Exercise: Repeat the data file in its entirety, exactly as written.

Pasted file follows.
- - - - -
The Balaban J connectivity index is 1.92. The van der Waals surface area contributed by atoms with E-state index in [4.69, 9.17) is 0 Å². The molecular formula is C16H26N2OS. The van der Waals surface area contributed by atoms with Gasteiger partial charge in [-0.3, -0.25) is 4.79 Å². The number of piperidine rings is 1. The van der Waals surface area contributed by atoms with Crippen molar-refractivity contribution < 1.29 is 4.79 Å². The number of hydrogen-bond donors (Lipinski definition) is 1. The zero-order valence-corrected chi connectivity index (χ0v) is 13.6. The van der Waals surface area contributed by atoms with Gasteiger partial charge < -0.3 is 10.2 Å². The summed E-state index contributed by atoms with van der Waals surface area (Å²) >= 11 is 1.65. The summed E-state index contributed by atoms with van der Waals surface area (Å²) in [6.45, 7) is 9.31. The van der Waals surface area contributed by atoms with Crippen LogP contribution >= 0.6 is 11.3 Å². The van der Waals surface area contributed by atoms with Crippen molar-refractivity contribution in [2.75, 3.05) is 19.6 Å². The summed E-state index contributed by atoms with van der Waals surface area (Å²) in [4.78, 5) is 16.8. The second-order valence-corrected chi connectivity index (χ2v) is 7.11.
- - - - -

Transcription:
The Balaban J connectivity index is 1.92. The van der Waals surface area contributed by atoms with E-state index in [4.69, 9.17) is 0 Å². The molecular formula is C16H26N2OS. The van der Waals surface area contributed by atoms with Gasteiger partial charge in [-0.3, -0.25) is 4.79 Å². The number of piperidine rings is 1. The van der Waals surface area contributed by atoms with Crippen molar-refractivity contribution < 1.29 is 4.79 Å². The number of hydrogen-bond donors (Lipinski definition) is 1. The zero-order valence-corrected chi connectivity index (χ0v) is 13.6. The van der Waals surface area contributed by atoms with Gasteiger partial charge < -0.3 is 10.2 Å². The summed E-state index contributed by atoms with van der Waals surface area (Å²) >= 11 is 1.65. The summed E-state index contributed by atoms with van der Waals surface area (Å²) in [6.45, 7) is 9.31. The van der Waals surface area contributed by atoms with Crippen LogP contribution >= 0.6 is 11.3 Å². The van der Waals surface area contributed by atoms with Crippen molar-refractivity contribution in [2.75, 3.05) is 19.6 Å². The summed E-state index contributed by atoms with van der Waals surface area (Å²) in [4.78, 5) is 16.8. The second-order valence-corrected chi connectivity index (χ2v) is 7.11.